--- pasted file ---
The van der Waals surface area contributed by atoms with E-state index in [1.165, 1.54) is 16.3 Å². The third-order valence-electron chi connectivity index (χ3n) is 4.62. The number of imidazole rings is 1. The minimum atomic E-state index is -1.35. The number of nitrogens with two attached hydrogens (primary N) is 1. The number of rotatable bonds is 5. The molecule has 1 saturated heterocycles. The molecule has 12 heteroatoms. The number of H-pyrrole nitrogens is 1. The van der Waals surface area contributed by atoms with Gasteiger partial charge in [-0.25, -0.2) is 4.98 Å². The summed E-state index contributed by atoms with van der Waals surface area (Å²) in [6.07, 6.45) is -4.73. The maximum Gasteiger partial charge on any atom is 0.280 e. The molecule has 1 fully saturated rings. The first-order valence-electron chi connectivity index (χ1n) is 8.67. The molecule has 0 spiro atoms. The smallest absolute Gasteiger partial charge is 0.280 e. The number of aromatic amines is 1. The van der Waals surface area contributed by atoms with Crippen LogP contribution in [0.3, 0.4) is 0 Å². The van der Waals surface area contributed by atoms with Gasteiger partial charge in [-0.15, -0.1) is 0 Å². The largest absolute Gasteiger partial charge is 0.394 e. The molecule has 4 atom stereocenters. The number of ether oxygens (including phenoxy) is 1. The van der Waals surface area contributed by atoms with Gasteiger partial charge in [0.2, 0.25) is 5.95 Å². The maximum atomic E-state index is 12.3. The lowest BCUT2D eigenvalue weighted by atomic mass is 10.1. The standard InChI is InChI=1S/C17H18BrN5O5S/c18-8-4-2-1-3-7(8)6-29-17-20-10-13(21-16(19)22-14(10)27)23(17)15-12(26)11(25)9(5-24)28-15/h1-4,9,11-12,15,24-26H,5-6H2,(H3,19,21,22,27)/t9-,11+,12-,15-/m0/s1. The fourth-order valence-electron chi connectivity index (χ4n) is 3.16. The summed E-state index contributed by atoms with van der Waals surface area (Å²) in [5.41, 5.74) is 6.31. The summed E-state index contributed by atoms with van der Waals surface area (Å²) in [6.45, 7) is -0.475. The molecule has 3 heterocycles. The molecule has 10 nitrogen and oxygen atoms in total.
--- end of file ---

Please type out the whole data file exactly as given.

The van der Waals surface area contributed by atoms with E-state index in [1.165, 1.54) is 16.3 Å². The third-order valence-electron chi connectivity index (χ3n) is 4.62. The number of imidazole rings is 1. The minimum atomic E-state index is -1.35. The number of nitrogens with two attached hydrogens (primary N) is 1. The number of rotatable bonds is 5. The molecule has 1 saturated heterocycles. The molecule has 12 heteroatoms. The number of H-pyrrole nitrogens is 1. The van der Waals surface area contributed by atoms with Gasteiger partial charge in [-0.25, -0.2) is 4.98 Å². The summed E-state index contributed by atoms with van der Waals surface area (Å²) in [6.07, 6.45) is -4.73. The maximum Gasteiger partial charge on any atom is 0.280 e. The molecule has 1 fully saturated rings. The first-order valence-electron chi connectivity index (χ1n) is 8.67. The molecule has 0 spiro atoms. The smallest absolute Gasteiger partial charge is 0.280 e. The number of aromatic amines is 1. The van der Waals surface area contributed by atoms with Crippen LogP contribution in [0.3, 0.4) is 0 Å². The van der Waals surface area contributed by atoms with Gasteiger partial charge in [-0.15, -0.1) is 0 Å². The largest absolute Gasteiger partial charge is 0.394 e. The molecule has 4 atom stereocenters. The number of ether oxygens (including phenoxy) is 1. The van der Waals surface area contributed by atoms with Gasteiger partial charge in [0.2, 0.25) is 5.95 Å². The maximum atomic E-state index is 12.3. The lowest BCUT2D eigenvalue weighted by atomic mass is 10.1. The standard InChI is InChI=1S/C17H18BrN5O5S/c18-8-4-2-1-3-7(8)6-29-17-20-10-13(21-16(19)22-14(10)27)23(17)15-12(26)11(25)9(5-24)28-15/h1-4,9,11-12,15,24-26H,5-6H2,(H3,19,21,22,27)/t9-,11+,12-,15-/m0/s1. The fourth-order valence-electron chi connectivity index (χ4n) is 3.16. The summed E-state index contributed by atoms with van der Waals surface area (Å²) in [5.41, 5.74) is 6.31. The summed E-state index contributed by atoms with van der Waals surface area (Å²) in [6.45, 7) is -0.475. The molecule has 3 heterocycles. The molecule has 10 nitrogen and oxygen atoms in total.